Today’s Readings
Ezekiel 25 (Listen 2:50) 
Ephesians 3 (Listen 2:41)

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Fasting from the Feast

Scripture Focus: Ephesians 3.10-12
His intent was that now, through the church, the manifold wisdom of God should be made known to the rulers and authorities in the heavenly realms, according to his eternal purpose that he accomplished in Christ Jesus our Lord. In him and through faith in him we may approach God with freedom and confidence.

Scripture: Luke 14.17-18
At the time of the banquet he sent his servant to tell those who had been invited, “Come, for everything is now ready.” But they all alike began to make excuses.

*As we enter the unintended fast of social distancing and canceling of many events and pastimes, may we make more time for drawing close to God in prayer and God’s Word.

Reflection: Fasting from the Feast
By John Tillman

We already know how to fast. We have simply been fasting from the wrong things.

Our culture has steadily, for decades, been encouraging us to abstain from spiritual disciplines in favor of activities that we are led to believe are more profitable.

Our culture tells us that rather than read scripture in the mornings, we must pound through more emails. Productivity trumps biblical literacy.

We are told rather than praying at noon, we should skip lunch to work at our desk or take lunch with a valuable business contact. Productivity and self-promotion trumps prayerfulness and relational spirituality.

Rather than living simply and giving extravagantly, we reverse the equation, making our giving a simple percentage that satisfies a legalistic requirement or gains a tax benefit. Moral satisfaction trumps active compassion.

Rather than draw away from the world to worship in community with other believers, we draw away from others to worship with our headphones in—shutting the world out via podcast or streaming music and worship services.

When we have had just enough of God to make us feel more emotionally healthy and morally superior, we wish to move on to productivity, profit, and success. (All with the implied blessing of God of course.)

“Many of us, when Christ has enabled us to overcome one or two sins that were an obvious nuisance, are inclined to feel (though we do not put it into words) that we are now good enough. He has done all we wanted him to do, and we should be obliged if he would now leave us alone.” — C.S. Lewis

We’ve pushed our chairs back from the banquet table of God’s Word and placed our hand over our glass to prevent being refilled with the wine of his Holy Spirit.

God invites us to the feast of the kingdom. But many are fasting from God’s feast in order to binge on the benefits we can wring from the world.

May we return to the table and to the fellowship of believers with gusto, pushing aside distractions and false supplements that aren’t real spiritual food. As the voice of Christ cries through the prophet, Isaiah, “Why spend money on what is not bread?

Spiritual disciplines of daily Bible reading, prayer, and meditation are not the spices and subtle flavorings of life—they are the main course. Everything else is sprinkles of garnish.

Divine Hours Prayer: The Request for Presence
Be my strong rock, a castle to keep me safe, for you are my crag and my stronghold; for the sake of your Name, lead me and guide me. — Psalm 31.3

– Divine Hours prayers from The Divine Hours: Prayers for Springtime by Phyllis Tickle.

Today’s Readings
Proverbs 10 (Listen – 3:34) 
Ephesians 3 (Listen – 2:41)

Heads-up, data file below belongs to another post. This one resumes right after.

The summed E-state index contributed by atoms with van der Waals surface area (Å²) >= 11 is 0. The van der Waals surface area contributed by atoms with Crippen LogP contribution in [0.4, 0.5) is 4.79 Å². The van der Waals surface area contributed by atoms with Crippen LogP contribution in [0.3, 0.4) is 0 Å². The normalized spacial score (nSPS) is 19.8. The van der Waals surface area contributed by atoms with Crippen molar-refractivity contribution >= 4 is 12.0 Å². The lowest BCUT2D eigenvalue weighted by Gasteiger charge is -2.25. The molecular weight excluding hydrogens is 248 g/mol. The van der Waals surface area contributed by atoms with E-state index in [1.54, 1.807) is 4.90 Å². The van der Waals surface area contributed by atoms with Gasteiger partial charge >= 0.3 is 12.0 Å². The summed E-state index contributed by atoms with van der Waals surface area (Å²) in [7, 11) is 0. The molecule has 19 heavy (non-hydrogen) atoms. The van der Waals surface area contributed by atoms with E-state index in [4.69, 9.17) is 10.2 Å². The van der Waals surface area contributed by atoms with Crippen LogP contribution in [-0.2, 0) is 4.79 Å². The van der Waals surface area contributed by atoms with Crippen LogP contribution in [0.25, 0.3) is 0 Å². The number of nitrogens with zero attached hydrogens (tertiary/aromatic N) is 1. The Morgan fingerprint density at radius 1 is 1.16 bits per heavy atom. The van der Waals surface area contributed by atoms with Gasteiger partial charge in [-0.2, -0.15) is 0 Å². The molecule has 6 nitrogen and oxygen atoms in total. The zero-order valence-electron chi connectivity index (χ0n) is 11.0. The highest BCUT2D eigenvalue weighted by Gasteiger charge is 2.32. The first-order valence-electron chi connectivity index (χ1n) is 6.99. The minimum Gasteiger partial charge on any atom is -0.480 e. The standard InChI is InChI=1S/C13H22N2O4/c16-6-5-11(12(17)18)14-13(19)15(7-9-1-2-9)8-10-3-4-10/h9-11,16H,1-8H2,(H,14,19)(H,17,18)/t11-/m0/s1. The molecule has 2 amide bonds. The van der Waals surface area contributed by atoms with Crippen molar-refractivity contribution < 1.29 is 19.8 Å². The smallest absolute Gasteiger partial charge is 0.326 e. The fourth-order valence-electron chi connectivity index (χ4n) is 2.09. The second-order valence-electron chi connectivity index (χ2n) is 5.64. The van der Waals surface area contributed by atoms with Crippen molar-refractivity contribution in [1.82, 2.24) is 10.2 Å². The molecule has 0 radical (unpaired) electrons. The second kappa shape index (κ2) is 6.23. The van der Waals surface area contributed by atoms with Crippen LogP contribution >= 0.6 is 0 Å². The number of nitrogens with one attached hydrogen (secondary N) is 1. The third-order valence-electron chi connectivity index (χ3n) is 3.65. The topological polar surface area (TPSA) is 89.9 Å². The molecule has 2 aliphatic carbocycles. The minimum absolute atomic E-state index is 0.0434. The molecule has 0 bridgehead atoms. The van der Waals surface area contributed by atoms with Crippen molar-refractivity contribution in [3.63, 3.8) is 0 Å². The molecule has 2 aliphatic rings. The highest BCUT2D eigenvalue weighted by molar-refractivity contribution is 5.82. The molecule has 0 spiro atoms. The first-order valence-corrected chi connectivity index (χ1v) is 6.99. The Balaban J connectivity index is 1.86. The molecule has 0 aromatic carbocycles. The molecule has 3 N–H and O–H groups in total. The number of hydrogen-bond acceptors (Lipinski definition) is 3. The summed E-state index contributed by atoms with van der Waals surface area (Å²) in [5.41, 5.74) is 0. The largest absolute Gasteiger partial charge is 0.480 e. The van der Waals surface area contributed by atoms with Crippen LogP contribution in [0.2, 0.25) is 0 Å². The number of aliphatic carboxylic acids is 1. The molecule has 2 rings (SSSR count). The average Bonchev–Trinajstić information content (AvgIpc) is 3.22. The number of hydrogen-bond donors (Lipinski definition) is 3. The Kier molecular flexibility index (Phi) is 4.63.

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May we fill our unexpected margin not merely with more streaming entertainment, but with a more serious approach and commitment to prayer.

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Fasting is cutting off the weights our broken world hangs on our balloon so that we remember to rise, filled with the Holy Spirit.

Paul’s Prayer for the Power of Faith

Scripture Focus: Ephesians 3.16
I pray that out of his glorious riches he may strengthen you with power through his Spirit in your inner being

Reflection: Paul’s Prayer for the Power of Faith
By John Tillman

Paul does not presume faith or spiritual power and neither can we. We also must kneel humbly, admitting our powerless state and our tendency towards unbelief. Let us pray this prayer on our own behalf and on behalf of our brothers and sisters in Christ around the world.

Prayer for the Power of Faith:

“For this reason I kneel before the Father…”

We are your children, adopted through Christ into your family.
We kneel, humbling ourselves, acknowledging our poverty, our nakedness, our need.

“I pray that out of his glorious riches he may strengthen you with power through his Spirit in your inner being”

We do not need your power only for great deeds of faith.
We need your power for every moment and miniscule act of goodness.

“I pray that out of his glorious riches he may strengthen you with power through his Spirit in your inner being, so that Christ may dwell in your hearts through faith.”

We need Christ to dwell in our hearts by faith. 
It is not that we do not have faith, Lord.
We do not lack belief. But we struggle with putting our faith in other things.
We are full of self-belief. We believe in our wealth. Our faith is in stockpiling resources. Our faith is in our human wisdom. 
Empty us of these beliefs.
Fill us with true faith in you alone.

“And I pray that you, being rooted and established in love, may have power, together with all the Lord’s holy people, to grasp how wide and long and high and deep is the love of Christ, and to know this love that surpasses knowledge—that you may be filled to the measure of all the fullness of God.”

Fill us with the Spirit as Jesus prayed.
May we fulfill the words of Christ when he said that we would do greater things than he did.

“Now to him who is able to do immeasurably more than all we ask or imagine…

Our imaginations are sinful, Lord. Do immeasurably more than we can imagine.
Do immeasurably more than give us wealth. 
Do immeasurably more than give us power. 
Do immeasurably more than give us honor.
Give us service to perform.
Give us needs to meet.
Give us debts to cancel.
Give us trouble for which you are the only answer.

“…according to his power that is at work within us, to him be glory in the church and in Christ Jesus throughout all generations, forever and ever! Amen.”

Divine Hours Prayer: The Refrain for the Morning Lessons
Blessed are they which do hunger and thirst after righteousness: for they shall be filled. — Matthew 5.6

– From The Divine Hours: Prayers for Summertime by Phyllis Tickle.

Today’s Readings
1 Kings 6 (Listen – 4:30)
Ephesians 3 (Listen – 2:41)